A recent example of an unfortunate combination of a lack of knowledge or concern for food-borne disease can be found in the financial performance of Chipotle Mexican Grill. The Company was established by an entrepreneur trained as a chef.  Conceptual and practical defects in the supply chain and in both the training and management of store-personnel directly contributed to outbreaks of at least four different food-borne infections in 2015. This resulted in consumer disaffection and the evaporation of billions from the market capitalization of the company

In many respects celebrity chefs are practitioners of their art. It probably does not matter if a sculptor is unaware of the crystalline structure of marble which is formed into a statue or if an artist is unaware of the organic chemistry of pigments used.  It is however important for an executive chef organizing a kitchen or an enterprise to be constantly aware of how food-borne pathogens are introduced into establishments and how disease can be prevented by appropriate handling and cooking.

   
 

Dairy Foods Associations Petition FDA for Enforcement of “Milk” Designation

Jan 13, 2017

    

The dairy industry represented by the Dairy Foods Association and the National Milk Producers’ Federation addressed a recent letter to the Food and Drug Administration to require the Agency to enforce label restrictions over the term “milk”. 

This is a response to the competition encountered by the dairy industry from vegetable-derived milk products.

  

Jim Mulhern, President and CEO of the National Milk Producers’ Federation said “in the many years since we first raised concerns about the misbranding of these products, we have seen an explosion of imitators attaching the word “milk” to everything from hemp to peas to algae. We don't need new regulations on this issue, we just need FDA to enforce those that we have on the books.”  It is generally conceded that milk can be defined as “the lacteal secretion obtained by the complete milking of healthy cows.”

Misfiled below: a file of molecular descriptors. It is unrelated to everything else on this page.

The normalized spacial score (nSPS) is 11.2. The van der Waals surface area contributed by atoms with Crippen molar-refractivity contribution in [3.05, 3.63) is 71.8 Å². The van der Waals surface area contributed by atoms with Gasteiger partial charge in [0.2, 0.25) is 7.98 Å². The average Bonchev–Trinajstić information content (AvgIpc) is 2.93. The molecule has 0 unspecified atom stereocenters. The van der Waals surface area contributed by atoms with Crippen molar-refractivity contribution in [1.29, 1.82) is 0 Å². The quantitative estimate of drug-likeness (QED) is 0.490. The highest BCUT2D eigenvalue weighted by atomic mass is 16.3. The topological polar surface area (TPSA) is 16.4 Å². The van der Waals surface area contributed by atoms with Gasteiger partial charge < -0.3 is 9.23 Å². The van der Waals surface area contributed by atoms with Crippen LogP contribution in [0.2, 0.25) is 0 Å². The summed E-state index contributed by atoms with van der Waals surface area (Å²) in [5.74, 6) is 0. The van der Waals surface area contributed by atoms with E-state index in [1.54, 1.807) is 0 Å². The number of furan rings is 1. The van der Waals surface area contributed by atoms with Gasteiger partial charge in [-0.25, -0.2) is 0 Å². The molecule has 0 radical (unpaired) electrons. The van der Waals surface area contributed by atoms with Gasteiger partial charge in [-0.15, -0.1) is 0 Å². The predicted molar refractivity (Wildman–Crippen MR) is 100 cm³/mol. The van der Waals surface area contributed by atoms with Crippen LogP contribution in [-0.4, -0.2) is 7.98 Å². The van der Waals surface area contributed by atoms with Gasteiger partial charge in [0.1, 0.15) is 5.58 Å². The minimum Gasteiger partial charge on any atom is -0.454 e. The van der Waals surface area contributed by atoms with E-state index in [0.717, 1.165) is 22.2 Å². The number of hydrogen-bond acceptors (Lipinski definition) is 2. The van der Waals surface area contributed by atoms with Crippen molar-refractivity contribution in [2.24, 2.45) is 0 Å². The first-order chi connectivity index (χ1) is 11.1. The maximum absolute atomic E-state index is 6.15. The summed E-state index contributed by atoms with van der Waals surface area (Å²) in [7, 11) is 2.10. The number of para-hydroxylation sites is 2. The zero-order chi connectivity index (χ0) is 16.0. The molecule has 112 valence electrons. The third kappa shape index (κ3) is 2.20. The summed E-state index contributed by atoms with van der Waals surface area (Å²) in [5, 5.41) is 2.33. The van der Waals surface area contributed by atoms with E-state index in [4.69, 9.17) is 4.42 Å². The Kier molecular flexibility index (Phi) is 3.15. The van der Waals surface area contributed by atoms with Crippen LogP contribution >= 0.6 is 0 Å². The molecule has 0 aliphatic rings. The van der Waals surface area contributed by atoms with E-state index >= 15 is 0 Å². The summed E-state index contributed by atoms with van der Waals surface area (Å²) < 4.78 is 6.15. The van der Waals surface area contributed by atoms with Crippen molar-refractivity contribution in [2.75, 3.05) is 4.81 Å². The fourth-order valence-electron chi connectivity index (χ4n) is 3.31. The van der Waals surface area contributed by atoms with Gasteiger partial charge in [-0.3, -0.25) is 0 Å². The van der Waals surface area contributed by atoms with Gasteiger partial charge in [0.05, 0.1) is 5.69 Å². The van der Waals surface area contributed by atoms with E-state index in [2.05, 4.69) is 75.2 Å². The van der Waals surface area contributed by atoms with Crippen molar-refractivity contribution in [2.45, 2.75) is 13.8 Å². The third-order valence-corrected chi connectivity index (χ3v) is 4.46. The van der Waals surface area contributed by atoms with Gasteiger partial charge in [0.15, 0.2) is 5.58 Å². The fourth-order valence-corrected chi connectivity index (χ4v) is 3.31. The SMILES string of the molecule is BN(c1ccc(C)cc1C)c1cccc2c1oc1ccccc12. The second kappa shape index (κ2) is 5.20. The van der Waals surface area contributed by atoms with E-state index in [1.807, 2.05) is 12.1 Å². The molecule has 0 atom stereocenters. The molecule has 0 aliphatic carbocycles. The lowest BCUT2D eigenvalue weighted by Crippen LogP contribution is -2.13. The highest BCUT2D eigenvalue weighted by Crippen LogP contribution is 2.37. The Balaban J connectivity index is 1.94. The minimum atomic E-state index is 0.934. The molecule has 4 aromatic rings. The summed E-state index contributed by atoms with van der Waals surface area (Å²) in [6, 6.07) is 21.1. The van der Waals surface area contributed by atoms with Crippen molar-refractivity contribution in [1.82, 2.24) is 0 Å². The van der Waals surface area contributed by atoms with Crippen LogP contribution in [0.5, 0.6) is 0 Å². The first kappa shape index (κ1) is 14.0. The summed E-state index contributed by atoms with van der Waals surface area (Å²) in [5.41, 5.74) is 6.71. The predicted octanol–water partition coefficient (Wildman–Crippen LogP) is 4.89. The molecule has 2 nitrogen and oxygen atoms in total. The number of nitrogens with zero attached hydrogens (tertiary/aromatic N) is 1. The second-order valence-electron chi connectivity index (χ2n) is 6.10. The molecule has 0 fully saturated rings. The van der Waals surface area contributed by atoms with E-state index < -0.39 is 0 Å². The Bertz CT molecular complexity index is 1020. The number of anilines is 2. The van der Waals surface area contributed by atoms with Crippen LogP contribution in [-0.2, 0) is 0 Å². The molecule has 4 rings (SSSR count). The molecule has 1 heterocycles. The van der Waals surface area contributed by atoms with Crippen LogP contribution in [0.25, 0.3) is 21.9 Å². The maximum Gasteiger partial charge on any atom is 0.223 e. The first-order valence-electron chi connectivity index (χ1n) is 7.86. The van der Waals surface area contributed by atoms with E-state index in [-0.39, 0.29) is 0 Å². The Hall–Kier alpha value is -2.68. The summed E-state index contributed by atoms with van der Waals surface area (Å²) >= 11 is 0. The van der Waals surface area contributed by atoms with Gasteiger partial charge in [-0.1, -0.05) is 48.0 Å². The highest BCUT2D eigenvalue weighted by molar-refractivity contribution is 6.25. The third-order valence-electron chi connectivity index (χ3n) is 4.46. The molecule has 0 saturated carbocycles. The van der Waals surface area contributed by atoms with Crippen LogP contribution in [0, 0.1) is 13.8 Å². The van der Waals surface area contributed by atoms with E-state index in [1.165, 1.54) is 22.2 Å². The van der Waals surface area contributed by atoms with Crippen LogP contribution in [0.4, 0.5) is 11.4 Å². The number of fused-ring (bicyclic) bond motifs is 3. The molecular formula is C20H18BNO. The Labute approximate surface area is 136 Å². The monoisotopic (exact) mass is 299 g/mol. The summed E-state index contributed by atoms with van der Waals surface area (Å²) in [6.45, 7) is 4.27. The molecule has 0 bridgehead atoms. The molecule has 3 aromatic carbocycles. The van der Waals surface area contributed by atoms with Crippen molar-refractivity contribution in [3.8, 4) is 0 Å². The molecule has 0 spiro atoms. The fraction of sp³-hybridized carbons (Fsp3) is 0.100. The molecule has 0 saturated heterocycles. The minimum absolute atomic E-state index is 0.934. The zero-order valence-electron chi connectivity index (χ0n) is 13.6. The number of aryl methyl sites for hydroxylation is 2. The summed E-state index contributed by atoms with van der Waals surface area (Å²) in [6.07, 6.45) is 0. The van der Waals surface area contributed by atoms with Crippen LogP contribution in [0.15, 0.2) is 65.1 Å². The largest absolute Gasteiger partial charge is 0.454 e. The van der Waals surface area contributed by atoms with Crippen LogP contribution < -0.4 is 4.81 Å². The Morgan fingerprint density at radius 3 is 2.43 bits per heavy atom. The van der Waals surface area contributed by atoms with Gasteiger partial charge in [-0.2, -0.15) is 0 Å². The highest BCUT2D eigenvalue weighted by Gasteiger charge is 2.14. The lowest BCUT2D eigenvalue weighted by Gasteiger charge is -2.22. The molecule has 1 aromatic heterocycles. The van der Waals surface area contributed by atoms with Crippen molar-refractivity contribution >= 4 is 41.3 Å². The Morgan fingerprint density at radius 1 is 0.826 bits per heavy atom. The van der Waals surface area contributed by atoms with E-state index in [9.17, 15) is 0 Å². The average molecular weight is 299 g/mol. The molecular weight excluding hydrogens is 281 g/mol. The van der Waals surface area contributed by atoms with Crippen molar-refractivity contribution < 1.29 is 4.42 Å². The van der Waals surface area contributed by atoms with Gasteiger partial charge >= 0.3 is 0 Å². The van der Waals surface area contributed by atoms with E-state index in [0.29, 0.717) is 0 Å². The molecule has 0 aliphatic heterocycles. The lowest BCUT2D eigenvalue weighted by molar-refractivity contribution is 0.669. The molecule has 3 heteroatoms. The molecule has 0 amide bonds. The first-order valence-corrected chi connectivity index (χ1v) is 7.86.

A parallel situation, albeit not as critical, concerns egg substitutes to produce mayonnaise and alternatives with inferior functional properties promoted to replace eggs in baking and food preparation.

The claims made by Hampton Creek, producer of a non-egg mayonnaise-product were the subject of litigation with the FDA. The Agency allowed the trade name “Just Mayo™” despite the fact that the legal definition of mayonnaise requires incorporation of eggs in the formula.

The American Egg Board has generated extensive publicity to counter the use of alternatives in the baking industry.  The problem of substitution arose during the period of an unprecedented rise in the cost of pasteurized egg products following the 2015 outbreak of highly pathogenic avian influenza.  Now that flocks have been restocked and prices have declined to normal levels with adequate availability, the use of eggs by the baking industry has increased based on contribution to product quality.

The U.S egg-production industry must maintain vigilance over the integrity of eggs. Currently we are well served by the UEP, the U.S. Poultry and Egg Association and the American Egg Board who are concerned with the image of eggs. We should carefully monitor events relating to milk substitutes impacting the dairy industry which previously condoned the growth of milk substitutes.

   
 

PROPOSED UPGRADES OF THE ORGANIC RULE IN QUESTION

Jan 6, 2017